Believe it or not, I almost always set my Garmin when going out from my cottage to anywhere but the most common destinations. There are a myriad of tiny roads around here going off in all directions. Many of my most usual destinations, typically Pubs in small villages, are saved in the Garmin.
But I am getting cocky, and Mr. Garmin is getting his revenge!
Usually there is one “Garmin” way. For those who don’t know Garmin, it is a stand-alone GPS system for cars without built-in navigation (SatNav in “English”). However, Mr. Garmin has some limitations in this land where the definition of “road” can be quite wide (or conversely, quite narrow). Mr. Garmin sees all roads as equals. True, you can set it to avoid highways, toll roads, ferries, etc. But you can’t set it to avoid dirt tracks, goat paths, foot paths, etc. If they are on some obscure English map, they are roads.
Actually, I have become quite enamored with some of these “other” roads. Sometimes turning off before or after the designated route takes you on a very pleasant and scenic back road that you otherwise might never have seen.
Tonight I decided on dinner at the Hare in Milton-under-Wychwood (aren’t these English names great?). Milton isn’t under anything. It’s right on top of the earth, like everything else. Go figure.
Anyway, the Hare has the best seafood in the area. So off we go.
I am expecting the turns (I have been there several times), but this time, Mr. Garmin unexpectedly says “turn right”. Ok, it’s a small road, but not a “single track”, yet. Shortly it becomes a single track. That means one lane wide, but traffic in both directions. If you meet an oncoming car, the guy going uphill is supposed to back down to the nearest wide spot and let the other guy by. The nearest wide spot can be 500 yards back! I am not sure what you do if the road is level, I guess you flash our lights at each other and pretend to be two angry stags until one backs down.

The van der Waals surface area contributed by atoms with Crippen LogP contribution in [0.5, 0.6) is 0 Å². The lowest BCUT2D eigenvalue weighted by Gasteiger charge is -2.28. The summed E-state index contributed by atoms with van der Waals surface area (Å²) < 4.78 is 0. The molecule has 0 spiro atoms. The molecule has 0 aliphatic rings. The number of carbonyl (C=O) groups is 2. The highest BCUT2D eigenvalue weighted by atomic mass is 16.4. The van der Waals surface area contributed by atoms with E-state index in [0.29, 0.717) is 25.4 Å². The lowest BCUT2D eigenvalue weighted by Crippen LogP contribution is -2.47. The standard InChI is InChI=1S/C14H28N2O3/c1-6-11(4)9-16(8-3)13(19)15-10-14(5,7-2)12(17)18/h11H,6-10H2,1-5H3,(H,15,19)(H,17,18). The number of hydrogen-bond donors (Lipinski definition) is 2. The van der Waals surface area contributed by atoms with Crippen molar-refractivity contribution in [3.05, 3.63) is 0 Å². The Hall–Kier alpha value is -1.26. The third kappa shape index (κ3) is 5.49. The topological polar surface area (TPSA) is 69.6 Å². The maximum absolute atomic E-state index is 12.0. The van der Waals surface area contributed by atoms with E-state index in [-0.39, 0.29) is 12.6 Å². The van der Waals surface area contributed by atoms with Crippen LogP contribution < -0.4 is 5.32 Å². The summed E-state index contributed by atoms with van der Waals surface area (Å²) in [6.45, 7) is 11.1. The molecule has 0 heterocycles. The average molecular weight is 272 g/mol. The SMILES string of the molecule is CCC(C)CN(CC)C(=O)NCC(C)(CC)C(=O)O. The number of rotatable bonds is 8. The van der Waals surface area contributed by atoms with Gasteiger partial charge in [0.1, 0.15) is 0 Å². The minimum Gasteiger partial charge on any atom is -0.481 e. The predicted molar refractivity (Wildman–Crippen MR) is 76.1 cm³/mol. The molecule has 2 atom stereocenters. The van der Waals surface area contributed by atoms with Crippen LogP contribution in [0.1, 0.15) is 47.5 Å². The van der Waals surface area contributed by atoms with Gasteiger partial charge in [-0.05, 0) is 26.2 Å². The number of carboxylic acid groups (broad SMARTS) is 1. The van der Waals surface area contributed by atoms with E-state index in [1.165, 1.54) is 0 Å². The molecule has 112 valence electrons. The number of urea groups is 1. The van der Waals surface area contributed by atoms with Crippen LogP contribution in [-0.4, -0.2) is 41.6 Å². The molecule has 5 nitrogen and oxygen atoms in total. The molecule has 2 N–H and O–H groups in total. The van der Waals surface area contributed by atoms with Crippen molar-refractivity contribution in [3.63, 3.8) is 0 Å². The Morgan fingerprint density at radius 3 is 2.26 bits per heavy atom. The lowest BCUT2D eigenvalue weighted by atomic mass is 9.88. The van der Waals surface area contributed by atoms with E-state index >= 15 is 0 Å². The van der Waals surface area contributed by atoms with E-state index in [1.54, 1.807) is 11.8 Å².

But, I am a veteran by now, so no worries. Then the pavement ends. Mr. Garmin says, “right turn in 3/4 mile”. It’s not too bad…. yet. Then it is too bad. I am dodging and weaving like an NFL halfback to avoid foot deep potholes. Even the gnomes can’t fill these (you have to have been reading my past blogs to get this reference). Only 3/4 of a mile to go!
Then the road starts to descend. Descent in England means only one thing…. water. Towns were built at the bottom of valleys because that’s where the river or stream ran. Why live on the hill and carry water up every day when you can live by the water source?
Mind you it hasn’t rained for two weeks (an English record?) so why be concerned? Over the hump and DOWN into the abyss. OK, I could see it was going to be rough, rutted and a little muddy. The Jag can handle it. One ford completed.
Oh, ONE ford? Yes, that was “baby ford”. The next one is still flowing with water, all the tire tracks look like they belong to Humvee’s or giant tractors, and I am at least a mile from the nearest road sign, forget about civilization!
A logical man would try a U turn. Except the “road” is 4’6″ wide and the car is 4″ wide. That does not make for an elegant three-point turn. What to do? Hunger and bravado win out. GO FOR IT! Put it in granny low, use your momentum, spin your Vredstiens, and…….ohhhh just make it out, with “xxxx” flying everywhere!
After that things gradually return to acceptable (dirt, then potholes, then 4’ of asphalt, then a road).
The monkfish is outstanding!
On the way home Mr. Garmin says to turn right on that same “road”. Mr. Garmin doesn’t know I have the ultimate weapon……the OFF button.
The pictures do not do justice to the mess. The mud was thick and sticky. The wheel wells all had a pound of mud. The calipers and suspension were coated, There was mud along the sides of the car, inside the rear bumper, everywhere. Our little garden hose worked and worked for half an hour. Suffice to say that the gemütlich induced by the monk fish and two glasses of pinot grigio was wasted. Fortunately tomorrow was going to be car wash day anyway before my departure to Amsterdam.